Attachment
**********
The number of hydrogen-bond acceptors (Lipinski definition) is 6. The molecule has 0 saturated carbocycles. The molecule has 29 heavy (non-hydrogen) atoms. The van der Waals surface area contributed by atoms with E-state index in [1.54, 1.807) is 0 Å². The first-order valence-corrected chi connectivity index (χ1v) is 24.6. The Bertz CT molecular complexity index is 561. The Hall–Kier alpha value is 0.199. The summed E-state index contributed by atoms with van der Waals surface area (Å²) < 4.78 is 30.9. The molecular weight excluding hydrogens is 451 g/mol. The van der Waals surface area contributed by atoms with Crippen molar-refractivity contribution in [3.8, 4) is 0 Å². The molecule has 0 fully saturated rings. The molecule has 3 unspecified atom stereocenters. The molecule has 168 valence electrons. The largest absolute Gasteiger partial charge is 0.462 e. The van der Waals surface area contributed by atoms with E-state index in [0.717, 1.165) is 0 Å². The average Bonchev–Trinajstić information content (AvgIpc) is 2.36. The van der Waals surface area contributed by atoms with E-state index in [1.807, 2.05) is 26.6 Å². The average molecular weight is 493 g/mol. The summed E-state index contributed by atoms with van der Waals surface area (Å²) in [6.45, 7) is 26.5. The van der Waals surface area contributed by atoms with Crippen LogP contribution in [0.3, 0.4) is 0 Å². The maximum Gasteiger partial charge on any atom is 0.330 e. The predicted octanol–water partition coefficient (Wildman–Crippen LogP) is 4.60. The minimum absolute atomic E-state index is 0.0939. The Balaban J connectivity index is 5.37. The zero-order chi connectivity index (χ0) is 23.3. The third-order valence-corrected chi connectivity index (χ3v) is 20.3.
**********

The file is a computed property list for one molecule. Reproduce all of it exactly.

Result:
The number of hydrogen-bond acceptors (Lipinski definition) is 6. The molecule has 0 saturated carbocycles. The molecule has 29 heavy (non-hydrogen) atoms. The van der Waals surface area contributed by atoms with E-state index in [1.54, 1.807) is 0 Å². The first-order valence-corrected chi connectivity index (χ1v) is 24.6. The Bertz CT molecular complexity index is 561. The Hall–Kier alpha value is 0.199. The summed E-state index contributed by atoms with van der Waals surface area (Å²) < 4.78 is 30.9. The molecular weight excluding hydrogens is 451 g/mol. The van der Waals surface area contributed by atoms with Crippen molar-refractivity contribution in [3.8, 4) is 0 Å². The molecule has 0 fully saturated rings. The molecule has 3 unspecified atom stereocenters. The molecule has 168 valence electrons. The largest absolute Gasteiger partial charge is 0.462 e. The van der Waals surface area contributed by atoms with E-state index in [0.717, 1.165) is 0 Å². The average Bonchev–Trinajstić information content (AvgIpc) is 2.36. The van der Waals surface area contributed by atoms with E-state index in [1.807, 2.05) is 26.6 Å². The average molecular weight is 493 g/mol. The summed E-state index contributed by atoms with van der Waals surface area (Å²) in [6.45, 7) is 26.5. The van der Waals surface area contributed by atoms with Crippen LogP contribution in [0.3, 0.4) is 0 Å². The maximum Gasteiger partial charge on any atom is 0.330 e. The predicted octanol–water partition coefficient (Wildman–Crippen LogP) is 4.60. The minimum absolute atomic E-state index is 0.0939. The Balaban J connectivity index is 5.37. The zero-order chi connectivity index (χ0) is 23.3. The third-order valence-corrected chi connectivity index (χ3v) is 20.3.